Sellers and brands may not like it, but Amazon is clearly doubling down on its private label business. This is where Amazon sells its own branded products, or products with third-party brands that are sold exclusively on Amazon.
Private label brands benefit Amazon in many ways. They expand product selection while giving Amazon better profit margins. Supply chain management becomes easier too. It can also pressure bigger brands to cut prices on Amazon to stay competitive.
Last week, CNBC reported that Amazon is more aggressively growing its private label business, having launched a new “accelerator” program for third-party sellers to become part of the “Amazon family of brands,” and a special feature that promotes its own brands at the bottom of competitor listings. That followed recent reports of Amazon having significantly ramped up the number of private label brands sold exclusively on its website.
This comes at a time when sellers and brands are increasingly reliant on Amazon, where almost half of all online sales take place. More Amazon-owned brands mean they will have to directly compete with Amazon for consumer wallet share.
Amazon’s effort to grow the number of private label brands is the clearest sign yet of how far it wants to go in its quest to become the “Everything Store.” But that’s stoking more fear and concern among sellers and brands that sell on Amazon’s website, as they have to go head-to-head with the e-commerce giant in a growing number of categories.
“Amazon’s dominance of the e-commerce sphere has forced brands to adopt an Amazon-first strategy in order to remain relevant, but now those same brands are facing off against the retailer’s own products in the fight for the digital shelf,” Peter Andrews, director of insights at One Click Retail, wrote in report published this week.
Amazon first got into the private label business in 2009, with commodity products such as batteries and USB cables. That slowly expanded to diapers and baby wipes, and now its catalog of exclusive brands ranges from toys and shoes to food and mattresses.
The company currently has over 120 of them, according to a report published by TJI Research. That’s more than a nine-fold increase since early 2016, SunTrust Robinson Humphrey wrote in a note in June. The firm expects Amazon’s private-label business to generate $7.5 billion in sales in 2018 and $25 billion by 2022.
“The goal of [Amazon’s] private-label products is to provide consumers a large selection as well as good prices and quality,” D.A. Davidson’s Tom Forte wrote in a note from June.
Multiple sellers and brands told CNBC that they are concerned about Amazon’s move into the private label space. If big concerns to date have been counterfeits and reliance on Amazon as a platform, now they are worried that Amazon will be a bigger competitor in the market.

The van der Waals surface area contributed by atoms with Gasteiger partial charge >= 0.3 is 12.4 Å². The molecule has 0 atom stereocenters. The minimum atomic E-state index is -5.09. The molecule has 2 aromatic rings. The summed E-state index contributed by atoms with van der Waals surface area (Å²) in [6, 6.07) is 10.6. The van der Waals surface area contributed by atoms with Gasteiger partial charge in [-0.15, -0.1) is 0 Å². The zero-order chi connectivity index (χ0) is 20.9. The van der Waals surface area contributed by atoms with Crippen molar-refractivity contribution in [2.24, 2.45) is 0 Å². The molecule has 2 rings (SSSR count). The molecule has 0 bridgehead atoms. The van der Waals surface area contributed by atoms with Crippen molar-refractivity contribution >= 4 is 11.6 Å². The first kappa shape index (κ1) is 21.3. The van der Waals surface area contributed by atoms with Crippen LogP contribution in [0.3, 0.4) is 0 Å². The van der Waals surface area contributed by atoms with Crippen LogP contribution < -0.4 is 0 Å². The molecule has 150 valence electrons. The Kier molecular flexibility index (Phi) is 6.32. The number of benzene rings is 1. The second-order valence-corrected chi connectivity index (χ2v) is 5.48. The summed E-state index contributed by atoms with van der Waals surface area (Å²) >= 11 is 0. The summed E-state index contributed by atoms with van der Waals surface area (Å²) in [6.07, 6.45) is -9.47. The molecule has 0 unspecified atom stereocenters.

Jeff Benzenberg, director of marketing at eRetailing, a Columbus, Ohio-based company that sells custom apparel, told CNBC that it just makes being a seller on Amazon much more difficult.
“It’s a huge fear,” he said. “We’re worried all the time that they’re about to enter our space in private label or whatever method they choose.”
Data shows Amazon can quickly become a formidable competitor if and when it decides to get serious about a certain category.
According to One Click Retail, Amazon’s Mama Bear diapers now outsell other smaller brands like Honest Company and Bambo Nature, after lagging behind in sales earlier this year. The report said that Mama Bear’s sales jumped over 40 percent between the second and third quarters of this year, after Amazon ramped up its promotions, to reach an average sales of $200,000 per week.
“Competition has never been so fierce,” One Click Retail wrote in the report.
Amazon’s goal could be much bigger.
Forte at D.A. Davidson said pressure from Amazon’s private label brands can make competitors to purchase more ads on Amazon, so they could be found more easily on the marketplace. Amazon gives its private label brands more exposure across its site, listing them high in search results under a separate box titled “Top Rated from Our Brands.”
But the bigger ambition may be in becoming a massive retail juggernaut that can handle everything from manufacturing and storage to storefront and delivery, according to Juozas Kaziukenas, who runs the e-commerce research firm Marketplace Pulse.
Amazon is a dominant force in parts of the retail sales cycle, such as warehousing, fulfillment and storefront, but lacks expertise in areas like product development and manufacturing. By diving deeper into the private label business, Amazon could fill those missing pieces and become a true end-to-end retail service provider, much like it already does with its AWS cloud service, he said.
“Amazon ultimately wants to build a retail cloud — think AWS but for retail,” Kaziukenas said. “Amazon in the future will be an infrastructure provider for all retail supply chain steps.”
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